I heard about Galvanize last summer. I had been following EdTech a little bit, and it’s very interesting what’s happening in that space. I’m a big proponent of traditional education—I mean, I got a PhD. But I gotta say, there is certainly room for something that’s much more vocationally focused that takes into account the huge opportunity cost associated with taking yourself out of commision for a couple years.

I took the Data Science Immersive, and after that I was asked to stick around as a data scientist in residence, and later moved up to associate instructor. I really enjoy the curriculum, and I enjoy all the people I work with, so I feel like it’s a good place for me. Its a chance to teach in an environment where I enjoy teaching.

“I’m a big proponent of traditional education, but there is certainly room for something that’s much more vocationally focused. It works in a lot of different fields, and Galvanize is a part of that.”

I’m a big tennis player. I love tennis. I enjoy chess too, but I don’t get as much of a chance to play chess anymore. I feel like this sort of occupies my more analytical aspects. I like to go salsa dancing, actually. I’m a big fan of La Rumba and Opal. They have good salsa scenes.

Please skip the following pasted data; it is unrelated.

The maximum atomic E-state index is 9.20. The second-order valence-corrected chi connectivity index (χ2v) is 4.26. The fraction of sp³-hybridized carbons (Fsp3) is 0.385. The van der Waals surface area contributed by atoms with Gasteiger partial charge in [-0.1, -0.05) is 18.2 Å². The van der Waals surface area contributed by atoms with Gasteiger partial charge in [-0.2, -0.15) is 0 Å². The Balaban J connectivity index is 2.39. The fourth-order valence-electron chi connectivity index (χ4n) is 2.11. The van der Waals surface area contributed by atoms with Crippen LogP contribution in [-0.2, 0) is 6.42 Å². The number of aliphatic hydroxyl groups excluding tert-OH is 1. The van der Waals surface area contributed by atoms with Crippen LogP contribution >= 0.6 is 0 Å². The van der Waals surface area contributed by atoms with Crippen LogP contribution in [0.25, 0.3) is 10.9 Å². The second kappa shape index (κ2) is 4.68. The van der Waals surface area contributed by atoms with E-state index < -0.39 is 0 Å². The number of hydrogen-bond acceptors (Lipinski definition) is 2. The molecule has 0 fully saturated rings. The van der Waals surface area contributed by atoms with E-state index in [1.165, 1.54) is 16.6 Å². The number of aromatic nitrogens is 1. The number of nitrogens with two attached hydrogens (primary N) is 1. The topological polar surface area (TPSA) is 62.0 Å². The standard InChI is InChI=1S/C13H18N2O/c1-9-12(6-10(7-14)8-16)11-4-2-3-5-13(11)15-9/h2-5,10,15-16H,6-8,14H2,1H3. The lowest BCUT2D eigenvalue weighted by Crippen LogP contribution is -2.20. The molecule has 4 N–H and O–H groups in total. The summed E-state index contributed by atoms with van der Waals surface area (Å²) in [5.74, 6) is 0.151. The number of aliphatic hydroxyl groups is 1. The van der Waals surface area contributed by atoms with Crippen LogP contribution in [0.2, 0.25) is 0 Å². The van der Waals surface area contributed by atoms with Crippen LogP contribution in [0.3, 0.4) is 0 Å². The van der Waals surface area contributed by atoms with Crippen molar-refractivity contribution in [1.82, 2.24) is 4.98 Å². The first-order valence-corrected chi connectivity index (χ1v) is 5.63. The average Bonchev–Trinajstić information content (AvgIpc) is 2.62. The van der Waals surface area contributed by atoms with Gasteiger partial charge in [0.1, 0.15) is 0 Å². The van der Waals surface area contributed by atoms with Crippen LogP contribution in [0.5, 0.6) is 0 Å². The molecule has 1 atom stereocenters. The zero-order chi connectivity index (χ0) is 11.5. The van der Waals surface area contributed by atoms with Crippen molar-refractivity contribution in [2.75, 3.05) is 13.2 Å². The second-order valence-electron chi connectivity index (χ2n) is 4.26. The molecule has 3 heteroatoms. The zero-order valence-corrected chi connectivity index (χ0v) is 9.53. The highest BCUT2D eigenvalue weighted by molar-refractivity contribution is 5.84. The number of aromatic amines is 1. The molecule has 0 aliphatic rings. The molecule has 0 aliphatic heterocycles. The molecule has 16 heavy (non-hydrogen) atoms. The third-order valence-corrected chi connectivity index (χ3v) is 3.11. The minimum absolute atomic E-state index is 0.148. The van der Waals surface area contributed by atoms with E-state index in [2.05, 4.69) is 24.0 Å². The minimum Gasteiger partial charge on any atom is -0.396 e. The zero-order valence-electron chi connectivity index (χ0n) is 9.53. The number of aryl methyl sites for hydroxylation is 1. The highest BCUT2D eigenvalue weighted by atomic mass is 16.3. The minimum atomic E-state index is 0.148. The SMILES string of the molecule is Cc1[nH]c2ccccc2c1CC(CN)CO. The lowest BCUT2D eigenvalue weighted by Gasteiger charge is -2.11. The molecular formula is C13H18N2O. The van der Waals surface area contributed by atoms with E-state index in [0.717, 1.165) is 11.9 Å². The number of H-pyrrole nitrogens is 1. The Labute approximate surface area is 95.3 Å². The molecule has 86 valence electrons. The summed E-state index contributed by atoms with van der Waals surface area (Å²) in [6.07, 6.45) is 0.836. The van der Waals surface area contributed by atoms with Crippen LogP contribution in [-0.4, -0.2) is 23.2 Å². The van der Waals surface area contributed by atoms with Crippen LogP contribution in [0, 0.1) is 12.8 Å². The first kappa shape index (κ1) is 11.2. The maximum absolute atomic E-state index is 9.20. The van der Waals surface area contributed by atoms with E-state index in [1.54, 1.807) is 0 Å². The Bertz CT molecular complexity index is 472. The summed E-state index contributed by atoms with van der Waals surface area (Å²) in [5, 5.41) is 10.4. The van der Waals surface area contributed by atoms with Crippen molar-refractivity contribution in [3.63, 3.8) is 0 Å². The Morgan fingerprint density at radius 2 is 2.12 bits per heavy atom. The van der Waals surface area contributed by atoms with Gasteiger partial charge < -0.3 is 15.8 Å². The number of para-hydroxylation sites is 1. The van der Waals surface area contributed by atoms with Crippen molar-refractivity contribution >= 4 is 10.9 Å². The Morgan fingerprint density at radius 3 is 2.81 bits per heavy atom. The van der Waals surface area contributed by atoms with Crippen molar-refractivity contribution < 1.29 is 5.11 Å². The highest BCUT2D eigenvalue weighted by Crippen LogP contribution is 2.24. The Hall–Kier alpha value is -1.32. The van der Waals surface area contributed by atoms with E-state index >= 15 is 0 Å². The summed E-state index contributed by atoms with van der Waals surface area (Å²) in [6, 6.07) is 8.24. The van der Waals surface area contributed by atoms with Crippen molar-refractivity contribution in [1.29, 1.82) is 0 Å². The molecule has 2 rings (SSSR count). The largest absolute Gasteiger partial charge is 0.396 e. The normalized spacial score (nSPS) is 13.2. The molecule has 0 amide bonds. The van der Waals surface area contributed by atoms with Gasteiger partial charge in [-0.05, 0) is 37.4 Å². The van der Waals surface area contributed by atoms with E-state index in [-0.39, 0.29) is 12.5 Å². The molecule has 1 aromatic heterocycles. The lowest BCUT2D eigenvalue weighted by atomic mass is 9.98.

I’ve been a big proponent of vocational education for a long time—even like for machine shops and things like that. It works in a lot of different fields, and Galvanize is a part of that.

I was very impressed by my classmates. It was really fun to be in this environment where—mostly in my education background I had been with engineers in an engineering setting. So all the disparate backgrounds in the class, the different ways of looking at things, was really refreshing.

It was difficult. Just the amount of material that’s presented every day in the DSI can be overwhelming, so you really have to pick your battles and try to figure out the most important things to learn from it. From a teacher perspective, it’s about figuring out how to distil the most important information. The program has really smart, motivated students, which is great. But you still have to distil the information so that it can be digested in a short period of time.